Aimèe Kahan, JD (University of Pennsylvania School of Law) Director of the Master of Legal Studies Program. Assistant Teaching Professor. Appellate law and the functioning of court and judicial systems; bioethics; reproductive rights; intersection of law and religion.
Anil Kalhan, MPPM, JD (Yale School of Management; Yale Law School). Associate Professor. Immigration and citizenship law, constitutional law, comparative law and criminal law.
Nancy C. Kraybill, JD (University of California-Los Angeles School of Law) Director of Academic Skills. Associate Teaching Professor. Arbitration, mediation, civil litigation and academic skill development.
Rachel Lopez, LLM, JD (Universite Paris 1, Pantheon-Sorbonne; University of Texas School of Law). Assistant Professor. Appellate law and the functioning of court and judicial systems; bioethics; reproductive rights; intersection of law and religion.
Lisa T. McElroy, JD (Harvard Law School). Associate Professor. Legal methods; United States Supreme Court practice, family law.
Amy Montemarano, JD (Rutgers University School of Law – Camden). Assistant Teaching Professor. Legal research and writing.
Kevin P. Oates, LLM, JD (Temple University School of Law; Pace University School of Law) Senior Associate Dean of Students. Associate Professor. Legal methods; evidence; conflicts of law; legal ethics.
Karl Okamoto, JD (Columbia University School of Law) Director of Business and Entrepreneurial Law Concentration. Professor. Entrepreneurship; business organizations; corporate law; venture finance; securities law.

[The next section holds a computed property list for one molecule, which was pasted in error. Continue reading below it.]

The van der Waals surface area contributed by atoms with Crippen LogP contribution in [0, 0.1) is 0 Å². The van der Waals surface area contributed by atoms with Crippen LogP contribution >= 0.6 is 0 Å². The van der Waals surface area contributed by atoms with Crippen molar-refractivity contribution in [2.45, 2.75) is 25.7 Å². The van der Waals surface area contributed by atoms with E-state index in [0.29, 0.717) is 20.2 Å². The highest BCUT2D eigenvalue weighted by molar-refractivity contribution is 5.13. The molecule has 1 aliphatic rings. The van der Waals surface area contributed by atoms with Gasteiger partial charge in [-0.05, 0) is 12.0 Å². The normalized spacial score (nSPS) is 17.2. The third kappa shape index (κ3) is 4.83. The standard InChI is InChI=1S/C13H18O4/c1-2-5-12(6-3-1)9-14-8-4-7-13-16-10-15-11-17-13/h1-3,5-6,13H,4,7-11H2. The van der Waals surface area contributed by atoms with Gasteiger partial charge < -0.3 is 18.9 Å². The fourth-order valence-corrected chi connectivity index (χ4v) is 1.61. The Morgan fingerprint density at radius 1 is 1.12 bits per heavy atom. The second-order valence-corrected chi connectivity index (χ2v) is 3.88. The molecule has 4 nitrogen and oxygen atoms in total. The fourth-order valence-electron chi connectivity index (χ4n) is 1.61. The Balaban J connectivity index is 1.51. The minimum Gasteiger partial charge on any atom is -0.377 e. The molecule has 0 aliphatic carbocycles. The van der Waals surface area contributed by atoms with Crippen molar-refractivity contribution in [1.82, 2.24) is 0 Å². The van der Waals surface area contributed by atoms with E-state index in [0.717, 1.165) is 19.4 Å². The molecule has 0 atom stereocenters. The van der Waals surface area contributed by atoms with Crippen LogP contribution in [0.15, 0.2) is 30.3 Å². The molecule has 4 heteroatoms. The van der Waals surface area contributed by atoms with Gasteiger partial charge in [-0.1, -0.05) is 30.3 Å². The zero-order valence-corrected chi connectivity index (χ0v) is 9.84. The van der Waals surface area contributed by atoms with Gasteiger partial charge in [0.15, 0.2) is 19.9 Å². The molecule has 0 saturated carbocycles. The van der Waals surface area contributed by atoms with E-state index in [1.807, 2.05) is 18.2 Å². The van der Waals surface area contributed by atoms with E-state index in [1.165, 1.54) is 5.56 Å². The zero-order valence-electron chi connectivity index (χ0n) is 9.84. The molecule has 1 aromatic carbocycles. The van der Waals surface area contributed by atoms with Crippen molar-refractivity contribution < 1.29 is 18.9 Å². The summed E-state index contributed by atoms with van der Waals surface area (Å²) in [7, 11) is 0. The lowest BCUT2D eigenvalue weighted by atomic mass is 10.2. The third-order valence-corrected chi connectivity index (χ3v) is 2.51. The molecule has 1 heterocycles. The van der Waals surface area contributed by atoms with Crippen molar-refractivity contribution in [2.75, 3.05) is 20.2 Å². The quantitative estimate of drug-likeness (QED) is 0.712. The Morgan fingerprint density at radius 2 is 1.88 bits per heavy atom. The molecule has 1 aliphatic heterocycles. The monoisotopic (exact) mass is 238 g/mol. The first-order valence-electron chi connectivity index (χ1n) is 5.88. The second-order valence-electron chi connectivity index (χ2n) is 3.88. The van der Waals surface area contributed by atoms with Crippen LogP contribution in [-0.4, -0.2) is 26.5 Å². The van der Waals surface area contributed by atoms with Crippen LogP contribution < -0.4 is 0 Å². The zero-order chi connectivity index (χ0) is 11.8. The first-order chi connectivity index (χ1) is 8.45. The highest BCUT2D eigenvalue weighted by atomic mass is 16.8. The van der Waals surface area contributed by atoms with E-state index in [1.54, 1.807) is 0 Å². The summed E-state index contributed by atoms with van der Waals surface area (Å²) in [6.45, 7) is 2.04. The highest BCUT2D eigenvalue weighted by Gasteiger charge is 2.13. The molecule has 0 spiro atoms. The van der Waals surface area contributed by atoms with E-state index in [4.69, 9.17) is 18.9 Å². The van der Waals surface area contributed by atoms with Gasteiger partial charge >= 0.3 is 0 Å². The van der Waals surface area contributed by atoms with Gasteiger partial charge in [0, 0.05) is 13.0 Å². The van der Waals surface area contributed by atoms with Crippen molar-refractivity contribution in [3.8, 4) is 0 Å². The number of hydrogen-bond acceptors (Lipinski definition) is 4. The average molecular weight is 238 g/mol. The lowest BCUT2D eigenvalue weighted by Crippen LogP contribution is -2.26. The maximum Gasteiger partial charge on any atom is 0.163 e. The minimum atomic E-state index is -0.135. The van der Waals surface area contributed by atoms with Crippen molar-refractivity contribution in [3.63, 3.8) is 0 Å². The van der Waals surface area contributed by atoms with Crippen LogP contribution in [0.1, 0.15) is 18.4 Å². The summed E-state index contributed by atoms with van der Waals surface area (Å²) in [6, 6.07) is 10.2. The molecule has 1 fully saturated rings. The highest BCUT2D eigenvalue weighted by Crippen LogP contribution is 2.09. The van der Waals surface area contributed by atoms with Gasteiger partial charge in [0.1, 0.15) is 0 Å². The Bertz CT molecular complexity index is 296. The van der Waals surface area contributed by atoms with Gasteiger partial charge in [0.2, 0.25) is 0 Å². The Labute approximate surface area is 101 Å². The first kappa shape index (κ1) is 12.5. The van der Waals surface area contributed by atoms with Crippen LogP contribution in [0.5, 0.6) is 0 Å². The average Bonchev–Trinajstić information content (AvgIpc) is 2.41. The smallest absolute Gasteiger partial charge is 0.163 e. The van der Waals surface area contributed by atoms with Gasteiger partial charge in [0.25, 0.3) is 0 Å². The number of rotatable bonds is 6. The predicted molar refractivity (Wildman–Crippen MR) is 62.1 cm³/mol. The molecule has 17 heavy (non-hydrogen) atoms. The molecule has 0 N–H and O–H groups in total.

Reena E. Parambath, JD (Temple University School of Law) Director of the Co-op Program. Associate Teaching Professor.
Pammela Quinn Saunders, JD (Duke University School of Law). Assistant Professor. International law and enforcement of legal norms at the international and domestic levels.
Terry Jean Seligmann, JD (New York University School of Law) Director of Legal Writing. Arlin M. Adams Professor of Legal Writing. Legal methods; education and special education law.
Norman P Stein, JD (Duke University School of Law). Professor. Pension law; employee benefits; tax law.
Gwen Roseman Stern, JD (Temple University School of Law) Director of Trial Advocacy. Associate Teaching Professor. Medical malpractice and product-liability law, trial advocacy and community awareness of legal procedures.
Donald F. Tibbs, PhD, LLM, JD (Arizona State University; University of Wisconsin Law School; University of Pittsburgh School of Law). Associate Professor. The overlapping issues of law, civil rights, criminal procedure, race and punishment and professional responsibility.
Kevin Woodson, PhD, JD (Princeton University; Yale Law School). Assistant Professor. Race and the legal profession; criminal procedure; civil rights law.
Emily B. Zimmerman, JD (Yale Law School). Associate Professor. Legal methods; criminal law and procedure.

Interdepartmental Faculty

Rose Corrigan, PhD (Rutgers University) Director of Women's Studies Program. Associate Professor. Women, public law, American politics and policy.
David DeMatteo, PhD, JD (MCP Hahnemann University; Villanova University School of Law) Director of the JD-PhD Program in Law and Psychology. Associate Professor. Psychopathy, forensic mental health assessment, drug policy; offender diversion.
Robert I. Field, PhD, JD, MPH (Boston University; Columbia University School of Law; Harvard University School of Public Health) Joint Appointment between Drexel School of Public Health and Earle Mack School of Law. Professor. Health law and public health; ethical issues in managed care, public policy and legal facets of health care reform and genetic screening.